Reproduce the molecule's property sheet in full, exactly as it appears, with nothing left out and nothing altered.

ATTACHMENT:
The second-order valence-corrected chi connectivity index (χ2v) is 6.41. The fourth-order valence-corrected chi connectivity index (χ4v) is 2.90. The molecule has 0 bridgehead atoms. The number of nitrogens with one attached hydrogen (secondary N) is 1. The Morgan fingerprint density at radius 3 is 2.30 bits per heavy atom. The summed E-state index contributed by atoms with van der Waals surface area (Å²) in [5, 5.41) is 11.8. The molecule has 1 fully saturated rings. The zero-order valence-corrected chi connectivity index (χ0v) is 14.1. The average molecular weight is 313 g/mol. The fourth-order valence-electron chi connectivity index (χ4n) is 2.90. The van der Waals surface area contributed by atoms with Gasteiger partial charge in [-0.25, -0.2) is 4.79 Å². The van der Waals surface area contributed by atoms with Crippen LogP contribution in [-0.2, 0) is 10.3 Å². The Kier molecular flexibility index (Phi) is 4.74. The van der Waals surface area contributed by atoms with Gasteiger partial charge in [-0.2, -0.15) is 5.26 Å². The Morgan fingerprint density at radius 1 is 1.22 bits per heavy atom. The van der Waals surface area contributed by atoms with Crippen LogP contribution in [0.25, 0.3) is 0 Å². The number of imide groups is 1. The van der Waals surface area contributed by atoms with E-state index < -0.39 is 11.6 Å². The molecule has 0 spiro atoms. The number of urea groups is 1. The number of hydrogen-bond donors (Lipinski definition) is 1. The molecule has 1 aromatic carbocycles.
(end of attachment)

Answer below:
The second-order valence-corrected chi connectivity index (χ2v) is 6.41. The fourth-order valence-corrected chi connectivity index (χ4v) is 2.90. The molecule has 0 bridgehead atoms. The number of nitrogens with one attached hydrogen (secondary N) is 1. The Morgan fingerprint density at radius 3 is 2.30 bits per heavy atom. The summed E-state index contributed by atoms with van der Waals surface area (Å²) in [5, 5.41) is 11.8. The molecule has 1 fully saturated rings. The zero-order valence-corrected chi connectivity index (χ0v) is 14.1. The average molecular weight is 313 g/mol. The fourth-order valence-electron chi connectivity index (χ4n) is 2.90. The van der Waals surface area contributed by atoms with Gasteiger partial charge in [-0.25, -0.2) is 4.79 Å². The van der Waals surface area contributed by atoms with Crippen LogP contribution in [-0.2, 0) is 10.3 Å². The Kier molecular flexibility index (Phi) is 4.74. The van der Waals surface area contributed by atoms with Gasteiger partial charge in [-0.2, -0.15) is 5.26 Å². The Morgan fingerprint density at radius 1 is 1.22 bits per heavy atom. The van der Waals surface area contributed by atoms with Crippen LogP contribution in [0.25, 0.3) is 0 Å². The number of imide groups is 1. The van der Waals surface area contributed by atoms with E-state index < -0.39 is 11.6 Å². The molecule has 0 spiro atoms. The number of urea groups is 1. The number of hydrogen-bond donors (Lipinski definition) is 1. The molecule has 1 aromatic carbocycles.